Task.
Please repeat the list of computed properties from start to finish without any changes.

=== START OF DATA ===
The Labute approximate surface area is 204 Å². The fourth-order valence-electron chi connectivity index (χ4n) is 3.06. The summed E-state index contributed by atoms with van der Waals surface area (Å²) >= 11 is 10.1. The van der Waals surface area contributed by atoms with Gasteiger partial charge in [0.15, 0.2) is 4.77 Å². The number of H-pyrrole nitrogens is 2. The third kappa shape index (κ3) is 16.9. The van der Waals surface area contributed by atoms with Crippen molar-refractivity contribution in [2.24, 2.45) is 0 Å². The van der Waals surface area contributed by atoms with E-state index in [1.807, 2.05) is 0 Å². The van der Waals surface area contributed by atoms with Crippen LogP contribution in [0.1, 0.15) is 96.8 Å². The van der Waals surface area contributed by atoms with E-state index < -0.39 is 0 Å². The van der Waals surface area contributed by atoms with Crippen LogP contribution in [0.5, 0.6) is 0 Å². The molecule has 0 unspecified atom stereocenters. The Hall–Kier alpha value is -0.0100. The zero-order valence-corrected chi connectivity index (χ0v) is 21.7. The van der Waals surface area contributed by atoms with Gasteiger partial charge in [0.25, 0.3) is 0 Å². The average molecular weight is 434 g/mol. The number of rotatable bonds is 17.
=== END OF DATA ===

The Labute approximate surface area is 204 Å². The fourth-order valence-electron chi connectivity index (χ4n) is 3.06. The summed E-state index contributed by atoms with van der Waals surface area (Å²) >= 11 is 10.1. The van der Waals surface area contributed by atoms with Gasteiger partial charge in [0.15, 0.2) is 4.77 Å². The number of H-pyrrole nitrogens is 2. The third kappa shape index (κ3) is 16.9. The van der Waals surface area contributed by atoms with Crippen molar-refractivity contribution in [2.24, 2.45) is 0 Å². The van der Waals surface area contributed by atoms with E-state index in [1.807, 2.05) is 0 Å². The van der Waals surface area contributed by atoms with Crippen LogP contribution in [0.1, 0.15) is 96.8 Å². The van der Waals surface area contributed by atoms with E-state index < -0.39 is 0 Å². The van der Waals surface area contributed by atoms with Crippen LogP contribution in [0.5, 0.6) is 0 Å². The molecule has 0 unspecified atom stereocenters. The Hall–Kier alpha value is -0.0100. The zero-order valence-corrected chi connectivity index (χ0v) is 21.7. The van der Waals surface area contributed by atoms with Gasteiger partial charge in [0.25, 0.3) is 0 Å². The average molecular weight is 434 g/mol. The number of rotatable bonds is 17.